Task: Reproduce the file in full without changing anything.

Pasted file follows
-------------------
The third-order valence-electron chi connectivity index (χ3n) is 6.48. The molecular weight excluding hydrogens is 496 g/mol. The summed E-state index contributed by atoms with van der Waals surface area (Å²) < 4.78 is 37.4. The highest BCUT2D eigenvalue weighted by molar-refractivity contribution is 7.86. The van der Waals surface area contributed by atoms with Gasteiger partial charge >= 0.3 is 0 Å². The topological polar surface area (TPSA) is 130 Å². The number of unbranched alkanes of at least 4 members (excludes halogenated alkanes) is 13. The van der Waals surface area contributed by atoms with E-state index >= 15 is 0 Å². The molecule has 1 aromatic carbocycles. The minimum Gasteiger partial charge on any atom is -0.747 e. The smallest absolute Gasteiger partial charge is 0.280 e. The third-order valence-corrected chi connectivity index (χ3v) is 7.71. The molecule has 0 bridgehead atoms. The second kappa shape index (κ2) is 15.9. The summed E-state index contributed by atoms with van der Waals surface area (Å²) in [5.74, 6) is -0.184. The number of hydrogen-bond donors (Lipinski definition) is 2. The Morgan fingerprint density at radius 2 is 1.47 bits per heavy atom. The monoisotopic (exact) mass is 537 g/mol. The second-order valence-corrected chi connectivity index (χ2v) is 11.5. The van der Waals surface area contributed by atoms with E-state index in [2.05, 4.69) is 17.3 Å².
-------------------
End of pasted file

The third-order valence-electron chi connectivity index (χ3n) is 6.48. The molecular weight excluding hydrogens is 496 g/mol. The summed E-state index contributed by atoms with van der Waals surface area (Å²) < 4.78 is 37.4. The highest BCUT2D eigenvalue weighted by molar-refractivity contribution is 7.86. The van der Waals surface area contributed by atoms with Gasteiger partial charge >= 0.3 is 0 Å². The topological polar surface area (TPSA) is 130 Å². The number of unbranched alkanes of at least 4 members (excludes halogenated alkanes) is 13. The van der Waals surface area contributed by atoms with E-state index >= 15 is 0 Å². The molecule has 1 aromatic carbocycles. The minimum Gasteiger partial charge on any atom is -0.747 e. The smallest absolute Gasteiger partial charge is 0.280 e. The third-order valence-corrected chi connectivity index (χ3v) is 7.71. The molecule has 0 bridgehead atoms. The second kappa shape index (κ2) is 15.9. The summed E-state index contributed by atoms with van der Waals surface area (Å²) in [5.74, 6) is -0.184. The number of hydrogen-bond donors (Lipinski definition) is 2. The Morgan fingerprint density at radius 2 is 1.47 bits per heavy atom. The monoisotopic (exact) mass is 537 g/mol. The second-order valence-corrected chi connectivity index (χ2v) is 11.5. The van der Waals surface area contributed by atoms with E-state index in [2.05, 4.69) is 17.3 Å².